A helpful resource is GLIFWC's Off-Reservation Wild Rice Harvest Regulations web page (exit DNR). This page does not contain a comprehensive list of all Wisconsin wild rice waters, but it features reports on commonly harvested waters. The survey results posted on this page reflect a body of water's wild rice crop relative to historic yields on that water and do not necessarily reflect total abundance or predict harvest success. For example, a large lake assessed with a "fair" crop of rice may result in greater harvest opportunity than a small lake with a "good" crop. This page also contains a list of date-regulated waters with opening dates and closures as they are determined.

As the season progresses, lake opening notices will be posted on the GLIFWC page regularly as dates are determined. Often, lakes do not open until Labor Day weekend or later. Year-to-year variation occurs, so check the website out frequently for the latest information. Date-regulated lakes will also be posted at least 24 hours before the lake opens for harvest at commonly used boat landings. "The openings for local date-regulated lakes provides a good barometer for when local non-date-regulated lakes are ready for harvest," noted Fleener.

Opening harvest dates for date-regulated waters are determined jointly by DNR and tribal officials. Many of these date-regulated waters are producing insufficient crops or no wild rice and will be posted as closed for harvest this year.

Recreational boaters, anglers and early teal and goose hunters are encouraged to take precautionary measures using watercraft on waters with wild rice beds. Wave action has shown to cause damage to rice beds as they are maturing throughout the spring and summer. Watercraft usage directly in wild rice beds cuts and injures plants. Intentional cutting of wild rice plants is illegal over Wisconsin's public waters.

DNR officials stress the importance of waiting to harvest until rice falls with relatively little effort while flailing. If most of the rice appears to be milky or still growing inside the hull, it is best to come back and try harvesting later. Premature harvest attempts often inhibit the maturation of the rice kernels and can damage plants if harvesters use excessive force in the flailing process. This not only affects harvest opportunities for other rice harvesters but can also have long-term effects on the sustainability of rice beds. As a general rule-of-thumb, rice growing on river systems tends to mature sooner than lake rice. Lakes such as Pacwawong Lake in Sawyer County and Island Lake in Vilas County are notorious for ripening later and often do not peak until mid-September.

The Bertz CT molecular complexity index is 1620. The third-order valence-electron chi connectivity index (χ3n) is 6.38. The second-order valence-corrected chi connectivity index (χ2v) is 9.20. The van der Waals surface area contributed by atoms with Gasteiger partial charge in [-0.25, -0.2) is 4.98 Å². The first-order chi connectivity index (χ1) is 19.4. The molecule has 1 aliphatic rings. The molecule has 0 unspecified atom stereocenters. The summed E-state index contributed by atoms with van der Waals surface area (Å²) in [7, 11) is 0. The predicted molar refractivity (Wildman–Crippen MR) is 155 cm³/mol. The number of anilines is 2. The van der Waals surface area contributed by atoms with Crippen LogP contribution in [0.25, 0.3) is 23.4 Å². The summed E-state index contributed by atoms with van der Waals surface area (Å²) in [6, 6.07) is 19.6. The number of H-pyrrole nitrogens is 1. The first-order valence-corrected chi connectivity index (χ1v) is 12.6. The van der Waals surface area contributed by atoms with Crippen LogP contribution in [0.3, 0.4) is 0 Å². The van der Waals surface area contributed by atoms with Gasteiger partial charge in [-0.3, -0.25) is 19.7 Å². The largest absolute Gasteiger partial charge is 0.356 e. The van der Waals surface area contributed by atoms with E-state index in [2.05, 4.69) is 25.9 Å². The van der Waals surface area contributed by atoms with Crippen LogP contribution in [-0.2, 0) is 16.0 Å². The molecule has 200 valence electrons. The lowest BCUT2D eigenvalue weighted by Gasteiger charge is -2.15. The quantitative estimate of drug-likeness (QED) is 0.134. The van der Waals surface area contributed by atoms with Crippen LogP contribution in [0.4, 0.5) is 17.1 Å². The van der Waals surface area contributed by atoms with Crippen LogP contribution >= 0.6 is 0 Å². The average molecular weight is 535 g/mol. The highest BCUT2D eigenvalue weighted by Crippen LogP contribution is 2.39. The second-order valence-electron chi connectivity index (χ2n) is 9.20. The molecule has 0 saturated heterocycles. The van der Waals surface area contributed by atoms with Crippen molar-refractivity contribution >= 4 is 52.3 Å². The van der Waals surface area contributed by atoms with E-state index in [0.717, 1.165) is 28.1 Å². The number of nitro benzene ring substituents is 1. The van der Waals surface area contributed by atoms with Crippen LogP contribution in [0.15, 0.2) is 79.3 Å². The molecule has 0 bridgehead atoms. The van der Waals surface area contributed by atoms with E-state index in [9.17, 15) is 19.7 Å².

How to harvest wild rice.

Wisconsin DNR produced a video on harvesting wild rice that offers an introductory look at the tools and proper techniques for wild rice harvesting. people can view the video on the DNR website, dnr.wi.gov, by searching keywords "wild rice." Information regarding wild rice licensing and harvest regulations are also available on the wild rice web page.

People who purchase a wild rice harvesting license through DNR's Go Wild licensing system will be mailed a wild rice harvest survey following the harvesting season. The survey is coordinated jointly between the Great Lakes Indian Fish and Wildlife Commission (GLIFWC) and Wisconsin DNR. The survey is a critical tool in gathering data that helps inform future management and research of wild rice. The survey tracks biological trends over time, such as estimates of annual harvest, estimates of average harvest (pounds) per trip, and trends in the presence of disease and pests. The survey also addresses social issues such as harvester experience and preferences. Those harvesters who receive a survey are encouraged to fill it out and mail it in as another way to support wild rice conservation.

To receive email updates regarding wild rice in Wisconsin, visit dnr.wi.gov and click on the email icon near the bottom of the page titled "subscribe for updates for DNR topics" and follow the prompts and select the appropriate distribution list.